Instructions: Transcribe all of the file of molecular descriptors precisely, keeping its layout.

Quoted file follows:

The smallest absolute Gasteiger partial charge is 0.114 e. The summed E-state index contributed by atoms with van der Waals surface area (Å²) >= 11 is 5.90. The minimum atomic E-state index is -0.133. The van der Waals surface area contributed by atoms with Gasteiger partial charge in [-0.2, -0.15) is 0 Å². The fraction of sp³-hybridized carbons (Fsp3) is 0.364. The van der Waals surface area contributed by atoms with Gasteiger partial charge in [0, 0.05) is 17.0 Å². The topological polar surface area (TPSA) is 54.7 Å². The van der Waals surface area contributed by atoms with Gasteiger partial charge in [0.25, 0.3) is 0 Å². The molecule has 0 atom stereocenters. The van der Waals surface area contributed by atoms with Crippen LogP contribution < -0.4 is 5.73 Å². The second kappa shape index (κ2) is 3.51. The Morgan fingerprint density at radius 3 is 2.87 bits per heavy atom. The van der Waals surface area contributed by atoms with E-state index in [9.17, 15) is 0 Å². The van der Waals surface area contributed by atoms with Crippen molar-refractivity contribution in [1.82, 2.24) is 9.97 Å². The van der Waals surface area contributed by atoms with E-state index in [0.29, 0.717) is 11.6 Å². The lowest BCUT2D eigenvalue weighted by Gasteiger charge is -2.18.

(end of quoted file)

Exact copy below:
The smallest absolute Gasteiger partial charge is 0.114 e. The summed E-state index contributed by atoms with van der Waals surface area (Å²) >= 11 is 5.90. The minimum atomic E-state index is -0.133. The van der Waals surface area contributed by atoms with Gasteiger partial charge in [-0.2, -0.15) is 0 Å². The fraction of sp³-hybridized carbons (Fsp3) is 0.364. The van der Waals surface area contributed by atoms with Gasteiger partial charge in [0, 0.05) is 17.0 Å². The topological polar surface area (TPSA) is 54.7 Å². The van der Waals surface area contributed by atoms with Gasteiger partial charge in [0.25, 0.3) is 0 Å². The molecule has 0 atom stereocenters. The van der Waals surface area contributed by atoms with Crippen LogP contribution < -0.4 is 5.73 Å². The second kappa shape index (κ2) is 3.51. The Morgan fingerprint density at radius 3 is 2.87 bits per heavy atom. The van der Waals surface area contributed by atoms with E-state index in [9.17, 15) is 0 Å². The van der Waals surface area contributed by atoms with Crippen molar-refractivity contribution in [1.82, 2.24) is 9.97 Å². The van der Waals surface area contributed by atoms with E-state index in [0.29, 0.717) is 11.6 Å². The lowest BCUT2D eigenvalue weighted by Gasteiger charge is -2.18.